Osborne's other big change has been to extend deemed tax domicile to income tax and CGT. This means that an individual will become taxable in the UK on worldwide income and gains arising after 6 April 2017. Such individuals will no longer be eligible to use the remittance basis (although this will probably remain effective for income and gains arising before that date).
It might therefore, be worth considering gifts now to divert the income away from the individual to someone with a lower tax rate. In particular, if the individual is likely to end up leaving a large part of their assets to a charity on death, why not give them to a charitable trust now?
The assets would continue to grow tax-free after 6 April 2017, the individual can continue to determine the investment policy, and they might even get an income tax deduction for the gift.
Finally, on this topic, if a client spends significant time overseas, he could consider emigrating. The chancellor's statutory residence test takes most of the uncertainty out of emigrating and in most cases, will allow a person to spend three or four months a year in the UK as a non-resident. If the non-dom has a peripatetic lifestyle, this may prove to be less inconvenient than the taxable alternative.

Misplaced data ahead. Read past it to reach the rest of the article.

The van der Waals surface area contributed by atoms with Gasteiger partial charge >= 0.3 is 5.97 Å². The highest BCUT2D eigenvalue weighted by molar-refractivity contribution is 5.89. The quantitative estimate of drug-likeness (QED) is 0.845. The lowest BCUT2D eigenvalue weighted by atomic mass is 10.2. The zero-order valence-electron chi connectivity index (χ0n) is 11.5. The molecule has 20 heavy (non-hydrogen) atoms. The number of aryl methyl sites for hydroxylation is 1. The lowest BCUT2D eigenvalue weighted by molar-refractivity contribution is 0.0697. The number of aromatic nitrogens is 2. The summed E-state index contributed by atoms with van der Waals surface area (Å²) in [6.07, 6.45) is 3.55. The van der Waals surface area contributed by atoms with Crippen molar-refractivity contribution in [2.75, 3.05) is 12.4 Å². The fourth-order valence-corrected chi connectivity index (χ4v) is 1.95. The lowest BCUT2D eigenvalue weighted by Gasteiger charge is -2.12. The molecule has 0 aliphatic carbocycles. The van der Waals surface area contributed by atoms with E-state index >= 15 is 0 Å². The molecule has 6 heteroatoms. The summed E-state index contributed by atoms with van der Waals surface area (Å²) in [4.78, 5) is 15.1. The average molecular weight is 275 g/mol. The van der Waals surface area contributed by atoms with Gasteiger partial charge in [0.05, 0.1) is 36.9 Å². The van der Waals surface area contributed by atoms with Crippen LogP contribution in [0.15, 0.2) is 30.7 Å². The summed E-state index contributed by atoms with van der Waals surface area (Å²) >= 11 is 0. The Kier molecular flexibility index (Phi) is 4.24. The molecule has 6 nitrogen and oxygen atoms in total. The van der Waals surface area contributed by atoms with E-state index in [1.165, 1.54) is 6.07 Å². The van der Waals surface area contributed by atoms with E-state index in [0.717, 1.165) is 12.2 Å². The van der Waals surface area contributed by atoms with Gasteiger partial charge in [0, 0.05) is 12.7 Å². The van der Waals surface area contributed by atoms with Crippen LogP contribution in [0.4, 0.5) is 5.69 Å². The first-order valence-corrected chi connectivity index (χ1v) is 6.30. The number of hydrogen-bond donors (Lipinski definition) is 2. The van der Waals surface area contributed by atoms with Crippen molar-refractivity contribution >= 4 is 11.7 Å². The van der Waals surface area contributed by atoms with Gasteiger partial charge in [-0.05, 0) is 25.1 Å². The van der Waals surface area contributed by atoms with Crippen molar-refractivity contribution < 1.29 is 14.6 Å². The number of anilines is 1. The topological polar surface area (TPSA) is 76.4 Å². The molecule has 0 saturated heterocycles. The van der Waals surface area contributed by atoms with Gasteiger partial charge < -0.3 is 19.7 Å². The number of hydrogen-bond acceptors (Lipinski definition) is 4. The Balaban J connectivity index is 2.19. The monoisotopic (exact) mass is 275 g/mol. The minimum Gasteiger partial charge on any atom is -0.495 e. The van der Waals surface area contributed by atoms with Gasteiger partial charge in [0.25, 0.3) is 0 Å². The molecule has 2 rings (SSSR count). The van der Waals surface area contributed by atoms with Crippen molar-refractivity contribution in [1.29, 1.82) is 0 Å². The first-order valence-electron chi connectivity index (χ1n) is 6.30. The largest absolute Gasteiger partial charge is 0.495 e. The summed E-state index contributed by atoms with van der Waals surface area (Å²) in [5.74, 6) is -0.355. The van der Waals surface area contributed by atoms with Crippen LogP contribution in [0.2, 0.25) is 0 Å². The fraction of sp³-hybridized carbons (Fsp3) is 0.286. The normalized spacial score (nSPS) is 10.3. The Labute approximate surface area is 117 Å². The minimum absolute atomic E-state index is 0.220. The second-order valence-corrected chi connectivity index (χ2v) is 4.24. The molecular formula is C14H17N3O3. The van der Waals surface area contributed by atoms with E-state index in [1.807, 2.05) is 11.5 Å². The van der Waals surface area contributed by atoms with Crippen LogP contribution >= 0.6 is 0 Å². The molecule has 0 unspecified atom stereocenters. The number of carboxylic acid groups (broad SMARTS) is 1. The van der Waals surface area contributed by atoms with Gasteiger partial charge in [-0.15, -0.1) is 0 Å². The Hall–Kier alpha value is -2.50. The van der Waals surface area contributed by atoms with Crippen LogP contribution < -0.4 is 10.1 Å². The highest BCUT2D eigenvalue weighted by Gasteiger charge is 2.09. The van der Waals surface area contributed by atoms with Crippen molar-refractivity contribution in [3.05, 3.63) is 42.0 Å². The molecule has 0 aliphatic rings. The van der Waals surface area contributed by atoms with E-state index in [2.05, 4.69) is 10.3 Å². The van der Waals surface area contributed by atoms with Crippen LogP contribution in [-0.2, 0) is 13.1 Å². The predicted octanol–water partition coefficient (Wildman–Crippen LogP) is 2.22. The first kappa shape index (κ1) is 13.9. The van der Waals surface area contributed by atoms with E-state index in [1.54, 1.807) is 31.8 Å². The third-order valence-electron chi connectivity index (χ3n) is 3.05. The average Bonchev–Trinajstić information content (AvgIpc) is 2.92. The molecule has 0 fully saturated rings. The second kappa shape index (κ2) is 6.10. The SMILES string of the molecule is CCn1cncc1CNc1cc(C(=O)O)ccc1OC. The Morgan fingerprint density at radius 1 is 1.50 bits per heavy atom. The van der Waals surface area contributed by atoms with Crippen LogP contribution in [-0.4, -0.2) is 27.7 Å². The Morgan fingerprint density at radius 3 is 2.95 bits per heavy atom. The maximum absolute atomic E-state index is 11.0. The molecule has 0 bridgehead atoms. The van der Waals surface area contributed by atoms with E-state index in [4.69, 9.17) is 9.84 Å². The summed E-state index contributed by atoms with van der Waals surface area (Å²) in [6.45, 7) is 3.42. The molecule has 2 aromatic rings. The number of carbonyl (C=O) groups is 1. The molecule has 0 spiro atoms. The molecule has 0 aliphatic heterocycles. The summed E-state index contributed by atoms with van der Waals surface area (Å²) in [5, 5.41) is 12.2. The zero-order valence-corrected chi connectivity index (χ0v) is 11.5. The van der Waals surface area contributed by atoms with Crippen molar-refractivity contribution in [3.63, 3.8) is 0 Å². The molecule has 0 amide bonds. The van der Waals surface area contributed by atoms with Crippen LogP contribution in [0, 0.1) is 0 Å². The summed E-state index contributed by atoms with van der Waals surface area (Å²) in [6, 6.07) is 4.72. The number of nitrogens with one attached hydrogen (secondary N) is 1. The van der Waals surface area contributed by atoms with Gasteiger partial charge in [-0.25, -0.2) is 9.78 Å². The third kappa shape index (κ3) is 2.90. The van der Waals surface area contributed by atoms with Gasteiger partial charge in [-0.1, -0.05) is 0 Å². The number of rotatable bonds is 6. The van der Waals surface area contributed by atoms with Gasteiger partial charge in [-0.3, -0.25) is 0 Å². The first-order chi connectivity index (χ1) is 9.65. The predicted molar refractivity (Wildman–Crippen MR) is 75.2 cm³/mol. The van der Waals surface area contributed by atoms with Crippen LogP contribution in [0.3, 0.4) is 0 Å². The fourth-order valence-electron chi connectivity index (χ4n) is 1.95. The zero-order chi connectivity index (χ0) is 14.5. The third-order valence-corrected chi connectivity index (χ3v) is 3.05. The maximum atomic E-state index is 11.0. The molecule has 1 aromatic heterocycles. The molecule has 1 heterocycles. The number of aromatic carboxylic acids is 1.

The IHT additional residence nil rate band
Last year, Osborne announced his additional residence nil rate band, which he claimed enables a married couple to leave a house worth £1m to their children free of IHT. Unfortunately, he did not have time to mention that to achieve this, one of the parents has to live beyond 5 April 2020.
The new relief does not apply at all if both parents die before 6 April 2017. After this date, it will only cover an £850,000 house until 5 April 2018, gradually rising after that to the £1m figure. He also neglected to mention that the relief will not apply at all if, when the individual dies, his total assets - not simply the house - exceed £2.35m (£2.2million for the year to 5 April 2018).
Nor did he make it wholly clear that the relief applies only to the extent that a person gifts an interest in their main residence to their children (or other qualifying descendants), and only applies to the extent of the value of each parent's share in the house, less their share of the mortgage.